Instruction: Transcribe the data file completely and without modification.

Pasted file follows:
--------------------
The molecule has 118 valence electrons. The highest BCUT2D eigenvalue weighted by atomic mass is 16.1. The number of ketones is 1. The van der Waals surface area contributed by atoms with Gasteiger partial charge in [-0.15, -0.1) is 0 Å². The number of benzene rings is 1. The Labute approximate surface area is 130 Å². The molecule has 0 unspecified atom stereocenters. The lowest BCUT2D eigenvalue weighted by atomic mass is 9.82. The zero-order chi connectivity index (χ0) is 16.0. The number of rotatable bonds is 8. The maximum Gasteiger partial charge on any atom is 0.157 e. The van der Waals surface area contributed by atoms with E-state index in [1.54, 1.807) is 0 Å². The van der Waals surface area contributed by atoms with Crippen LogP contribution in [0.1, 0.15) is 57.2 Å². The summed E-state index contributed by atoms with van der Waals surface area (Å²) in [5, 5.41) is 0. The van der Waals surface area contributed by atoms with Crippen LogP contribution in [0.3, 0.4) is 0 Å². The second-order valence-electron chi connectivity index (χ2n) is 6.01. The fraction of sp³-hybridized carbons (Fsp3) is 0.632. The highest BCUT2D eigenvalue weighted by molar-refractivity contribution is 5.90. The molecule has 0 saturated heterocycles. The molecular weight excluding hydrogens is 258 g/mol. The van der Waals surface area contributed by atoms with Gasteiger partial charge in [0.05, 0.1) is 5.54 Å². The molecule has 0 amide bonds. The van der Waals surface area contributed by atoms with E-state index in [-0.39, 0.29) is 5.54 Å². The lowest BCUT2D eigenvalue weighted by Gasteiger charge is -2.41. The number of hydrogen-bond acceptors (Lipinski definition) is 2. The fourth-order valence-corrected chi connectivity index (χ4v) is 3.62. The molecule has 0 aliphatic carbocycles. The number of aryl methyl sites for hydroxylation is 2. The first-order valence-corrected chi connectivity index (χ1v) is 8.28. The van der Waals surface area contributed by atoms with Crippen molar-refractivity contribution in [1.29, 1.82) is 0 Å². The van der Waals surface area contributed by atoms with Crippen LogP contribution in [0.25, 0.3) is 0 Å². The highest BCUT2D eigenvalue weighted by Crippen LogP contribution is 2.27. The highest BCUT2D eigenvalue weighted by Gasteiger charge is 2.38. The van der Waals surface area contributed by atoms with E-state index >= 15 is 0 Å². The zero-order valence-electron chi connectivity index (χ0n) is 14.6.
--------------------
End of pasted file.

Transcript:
The molecule has 118 valence electrons. The highest BCUT2D eigenvalue weighted by atomic mass is 16.1. The number of ketones is 1. The van der Waals surface area contributed by atoms with Gasteiger partial charge in [-0.15, -0.1) is 0 Å². The number of benzene rings is 1. The Labute approximate surface area is 130 Å². The molecule has 0 unspecified atom stereocenters. The lowest BCUT2D eigenvalue weighted by atomic mass is 9.82. The zero-order chi connectivity index (χ0) is 16.0. The number of rotatable bonds is 8. The maximum Gasteiger partial charge on any atom is 0.157 e. The van der Waals surface area contributed by atoms with E-state index in [1.54, 1.807) is 0 Å². The van der Waals surface area contributed by atoms with Crippen LogP contribution in [0.1, 0.15) is 57.2 Å². The summed E-state index contributed by atoms with van der Waals surface area (Å²) in [5, 5.41) is 0. The van der Waals surface area contributed by atoms with Crippen LogP contribution in [0.3, 0.4) is 0 Å². The second-order valence-electron chi connectivity index (χ2n) is 6.01. The fraction of sp³-hybridized carbons (Fsp3) is 0.632. The highest BCUT2D eigenvalue weighted by molar-refractivity contribution is 5.90. The molecule has 0 saturated heterocycles. The molecular weight excluding hydrogens is 258 g/mol. The van der Waals surface area contributed by atoms with Gasteiger partial charge in [0.05, 0.1) is 5.54 Å². The molecule has 0 amide bonds. The van der Waals surface area contributed by atoms with E-state index in [-0.39, 0.29) is 5.54 Å². The lowest BCUT2D eigenvalue weighted by Gasteiger charge is -2.41. The number of hydrogen-bond acceptors (Lipinski definition) is 2. The fourth-order valence-corrected chi connectivity index (χ4v) is 3.62. The molecule has 0 aliphatic carbocycles. The number of aryl methyl sites for hydroxylation is 2. The first-order valence-corrected chi connectivity index (χ1v) is 8.28. The van der Waals surface area contributed by atoms with Crippen molar-refractivity contribution in [1.29, 1.82) is 0 Å². The van der Waals surface area contributed by atoms with Crippen LogP contribution in [0.25, 0.3) is 0 Å². The highest BCUT2D eigenvalue weighted by Crippen LogP contribution is 2.27. The highest BCUT2D eigenvalue weighted by Gasteiger charge is 2.38. The van der Waals surface area contributed by atoms with E-state index >= 15 is 0 Å². The zero-order valence-electron chi connectivity index (χ0n) is 14.6.